To put his message in context., the author offers the following disclaimer on page 69: “The sources are clear: no one can know the exact form of future events, or their timin

 

g.” However, by recognizing the signs, we can prepare ourselves for fulfillment of the prophesies and reduce casualties.


In sum, as the author observes on p

age 85: “The purpose of our existence is to bring both ourselves and the world back to its original state of spiritual sensitivity to create a dwelling place for the Divine Presence in this world”

 

When the author contacted me to end

orse and review this book, I did not hesitate. Having reviewed his previous book, The Broken Gift, I knew about his earnest style and had no doubt he would provide food for thought in another high quality and well-documented masterpiece. The book exceeded my expectations, captivated me through the journey, and enlightened me regarding this fascinating topic.

 

I highly recommend this book to readers who dare to examine new possibilities and are able to examine them closely without personal bias.

 

DISCLOSURE: A complimentary copy was provided in exchange for this review. Reviews expressed are solely those of the reviewer. No compensation was received for this review.

 

 

 

 

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review 2017-06-21 08:46
Even the title is layered
A Room with a View - E.M. Forster

I feel like I read a book twice as long as this was, not because it was heavy or difficult, but because it was so tightly woven. There were layers of meaning, and so much that could be inferred, and for such short pages, many characters get well fleshed out. No line is wasted. There is this... English brevity, I guess, that makes me recall the meandering tone of "Passage to India". Says something about what must characterize each people in Forster's mind, huh?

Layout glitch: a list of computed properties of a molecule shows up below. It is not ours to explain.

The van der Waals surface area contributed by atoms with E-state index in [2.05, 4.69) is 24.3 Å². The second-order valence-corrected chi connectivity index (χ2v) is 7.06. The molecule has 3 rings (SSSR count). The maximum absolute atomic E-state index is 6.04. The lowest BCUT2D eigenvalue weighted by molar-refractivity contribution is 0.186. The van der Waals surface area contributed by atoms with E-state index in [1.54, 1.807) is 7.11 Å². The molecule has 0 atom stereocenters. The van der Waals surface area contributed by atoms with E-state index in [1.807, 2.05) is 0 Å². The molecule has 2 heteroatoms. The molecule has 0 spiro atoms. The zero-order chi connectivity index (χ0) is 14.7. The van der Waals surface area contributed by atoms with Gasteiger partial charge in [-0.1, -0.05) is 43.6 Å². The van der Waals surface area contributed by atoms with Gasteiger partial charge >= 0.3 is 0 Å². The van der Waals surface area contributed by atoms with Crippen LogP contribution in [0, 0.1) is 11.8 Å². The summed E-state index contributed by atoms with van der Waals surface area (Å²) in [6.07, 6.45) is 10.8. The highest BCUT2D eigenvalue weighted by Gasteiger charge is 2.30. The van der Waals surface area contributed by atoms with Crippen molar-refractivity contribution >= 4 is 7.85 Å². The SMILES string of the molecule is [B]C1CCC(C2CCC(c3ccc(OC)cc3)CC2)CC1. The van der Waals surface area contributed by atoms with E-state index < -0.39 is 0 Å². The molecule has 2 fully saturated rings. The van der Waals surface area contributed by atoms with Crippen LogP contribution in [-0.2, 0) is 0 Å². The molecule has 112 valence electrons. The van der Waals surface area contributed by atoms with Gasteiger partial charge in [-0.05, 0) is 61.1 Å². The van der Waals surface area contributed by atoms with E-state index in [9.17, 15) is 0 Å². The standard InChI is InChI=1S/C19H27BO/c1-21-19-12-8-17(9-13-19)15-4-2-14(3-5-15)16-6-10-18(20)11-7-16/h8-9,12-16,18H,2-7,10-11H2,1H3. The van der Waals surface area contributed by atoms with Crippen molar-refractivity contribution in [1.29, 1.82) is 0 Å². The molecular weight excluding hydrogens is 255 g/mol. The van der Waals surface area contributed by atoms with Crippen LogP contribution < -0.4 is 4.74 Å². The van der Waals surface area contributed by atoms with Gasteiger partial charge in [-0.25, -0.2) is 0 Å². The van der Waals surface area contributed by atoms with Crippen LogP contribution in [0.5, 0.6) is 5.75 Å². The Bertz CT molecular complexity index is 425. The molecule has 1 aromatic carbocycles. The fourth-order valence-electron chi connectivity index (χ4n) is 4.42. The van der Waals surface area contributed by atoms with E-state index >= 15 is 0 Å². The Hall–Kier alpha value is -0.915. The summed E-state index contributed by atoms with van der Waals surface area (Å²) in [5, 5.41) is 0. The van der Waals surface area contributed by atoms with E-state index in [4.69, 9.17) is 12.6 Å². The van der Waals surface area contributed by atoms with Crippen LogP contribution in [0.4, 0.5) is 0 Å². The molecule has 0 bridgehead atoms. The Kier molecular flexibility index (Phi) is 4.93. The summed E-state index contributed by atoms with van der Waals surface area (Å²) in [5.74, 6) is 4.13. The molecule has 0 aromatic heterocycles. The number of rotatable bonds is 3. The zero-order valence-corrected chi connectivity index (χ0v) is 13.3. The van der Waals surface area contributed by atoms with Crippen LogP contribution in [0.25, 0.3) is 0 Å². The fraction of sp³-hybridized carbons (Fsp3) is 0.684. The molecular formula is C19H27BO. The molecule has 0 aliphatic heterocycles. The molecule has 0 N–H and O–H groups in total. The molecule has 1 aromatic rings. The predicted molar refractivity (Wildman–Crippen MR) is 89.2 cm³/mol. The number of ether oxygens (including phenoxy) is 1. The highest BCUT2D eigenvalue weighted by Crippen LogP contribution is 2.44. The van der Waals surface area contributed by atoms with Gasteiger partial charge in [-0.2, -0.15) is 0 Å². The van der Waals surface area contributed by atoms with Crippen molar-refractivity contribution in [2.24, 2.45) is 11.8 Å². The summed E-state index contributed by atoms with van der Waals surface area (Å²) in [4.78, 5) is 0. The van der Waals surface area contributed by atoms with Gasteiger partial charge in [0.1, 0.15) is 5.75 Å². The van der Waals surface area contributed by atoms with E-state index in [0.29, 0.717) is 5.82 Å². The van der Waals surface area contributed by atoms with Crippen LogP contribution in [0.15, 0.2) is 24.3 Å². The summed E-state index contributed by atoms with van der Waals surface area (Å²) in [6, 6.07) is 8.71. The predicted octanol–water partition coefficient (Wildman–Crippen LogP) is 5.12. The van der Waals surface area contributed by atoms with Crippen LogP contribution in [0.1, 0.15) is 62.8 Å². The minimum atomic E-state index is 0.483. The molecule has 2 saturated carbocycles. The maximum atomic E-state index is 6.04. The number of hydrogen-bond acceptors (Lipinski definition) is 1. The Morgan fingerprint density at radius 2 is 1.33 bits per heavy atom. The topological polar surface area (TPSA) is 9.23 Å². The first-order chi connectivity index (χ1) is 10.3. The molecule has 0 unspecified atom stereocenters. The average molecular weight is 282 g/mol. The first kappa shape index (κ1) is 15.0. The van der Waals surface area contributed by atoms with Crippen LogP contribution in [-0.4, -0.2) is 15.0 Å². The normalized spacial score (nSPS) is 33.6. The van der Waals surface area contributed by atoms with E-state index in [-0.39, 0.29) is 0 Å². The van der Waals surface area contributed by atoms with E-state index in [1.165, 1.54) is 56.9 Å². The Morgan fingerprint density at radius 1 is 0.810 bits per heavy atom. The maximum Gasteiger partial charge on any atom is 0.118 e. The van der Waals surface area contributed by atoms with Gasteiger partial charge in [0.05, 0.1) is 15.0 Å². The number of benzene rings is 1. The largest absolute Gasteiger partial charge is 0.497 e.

It is also a quiet way to depict a fast and turbulent romance, which feels weird in a "still waters run deep" kind of way. There is this three-way war going, between mind, heart and manners (or is it pride?, self-image? calcified indecision?), it is evident when you get to the lying chapters, and the weather tends to illustrate it, but before then, before Lucy looses her temper at Miss Bartlet at the beginning of them out of revelatory fright, it's all so sedate. On the outside; Lucy's facing the exterior gets a companion chapter on "The disaster within". She's running from love: it is scary, exiting, something unknown, and unrecognized, and social mores don't help her in disentangling from the muddle.

On the side, we get some awesome darts thrown into time old hypocrisy, such as how emancipated women are perceived or "accepted"; how men think women think about men; people abroad; obligation as it pertains to favors out of honesty (Emerson) or self-serving humbleness (Charlotte); and bunch of stuff I either posted already, or have marked down and can't speedily condense here. In case the main course wasn't enough.